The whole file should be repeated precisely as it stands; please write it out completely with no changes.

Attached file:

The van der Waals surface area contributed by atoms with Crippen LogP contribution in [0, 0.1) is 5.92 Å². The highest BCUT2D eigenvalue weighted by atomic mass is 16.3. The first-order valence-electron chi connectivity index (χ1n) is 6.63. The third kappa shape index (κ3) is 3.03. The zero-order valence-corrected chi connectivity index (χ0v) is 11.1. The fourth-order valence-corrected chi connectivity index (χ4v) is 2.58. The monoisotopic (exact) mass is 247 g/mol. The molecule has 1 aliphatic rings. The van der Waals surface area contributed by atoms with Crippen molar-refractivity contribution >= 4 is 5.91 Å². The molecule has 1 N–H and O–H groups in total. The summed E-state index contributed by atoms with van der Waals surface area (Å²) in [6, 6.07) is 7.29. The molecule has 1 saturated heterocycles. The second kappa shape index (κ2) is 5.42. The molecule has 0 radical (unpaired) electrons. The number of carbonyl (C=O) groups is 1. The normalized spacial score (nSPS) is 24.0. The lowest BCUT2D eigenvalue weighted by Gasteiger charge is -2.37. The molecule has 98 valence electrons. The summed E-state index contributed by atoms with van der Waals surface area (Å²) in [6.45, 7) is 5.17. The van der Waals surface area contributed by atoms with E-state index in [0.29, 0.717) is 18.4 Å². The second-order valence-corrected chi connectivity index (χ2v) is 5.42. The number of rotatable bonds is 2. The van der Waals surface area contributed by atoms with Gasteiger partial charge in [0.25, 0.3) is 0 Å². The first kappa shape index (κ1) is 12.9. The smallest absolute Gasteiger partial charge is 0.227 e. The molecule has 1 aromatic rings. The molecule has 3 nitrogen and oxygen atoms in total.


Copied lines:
The van der Waals surface area contributed by atoms with Crippen LogP contribution in [0, 0.1) is 5.92 Å². The highest BCUT2D eigenvalue weighted by atomic mass is 16.3. The first-order valence-electron chi connectivity index (χ1n) is 6.63. The third kappa shape index (κ3) is 3.03. The zero-order valence-corrected chi connectivity index (χ0v) is 11.1. The fourth-order valence-corrected chi connectivity index (χ4v) is 2.58. The monoisotopic (exact) mass is 247 g/mol. The molecule has 1 aliphatic rings. The van der Waals surface area contributed by atoms with Crippen molar-refractivity contribution >= 4 is 5.91 Å². The molecule has 1 N–H and O–H groups in total. The summed E-state index contributed by atoms with van der Waals surface area (Å²) in [6, 6.07) is 7.29. The molecule has 1 saturated heterocycles. The second kappa shape index (κ2) is 5.42. The molecule has 0 radical (unpaired) electrons. The number of carbonyl (C=O) groups is 1. The normalized spacial score (nSPS) is 24.0. The lowest BCUT2D eigenvalue weighted by Gasteiger charge is -2.37. The molecule has 98 valence electrons. The summed E-state index contributed by atoms with van der Waals surface area (Å²) in [6.45, 7) is 5.17. The van der Waals surface area contributed by atoms with E-state index in [0.29, 0.717) is 18.4 Å². The second-order valence-corrected chi connectivity index (χ2v) is 5.42. The number of rotatable bonds is 2. The van der Waals surface area contributed by atoms with Gasteiger partial charge in [0.25, 0.3) is 0 Å². The first kappa shape index (κ1) is 12.9. The smallest absolute Gasteiger partial charge is 0.227 e. The molecule has 1 aromatic rings. The molecule has 3 nitrogen and oxygen atoms in total.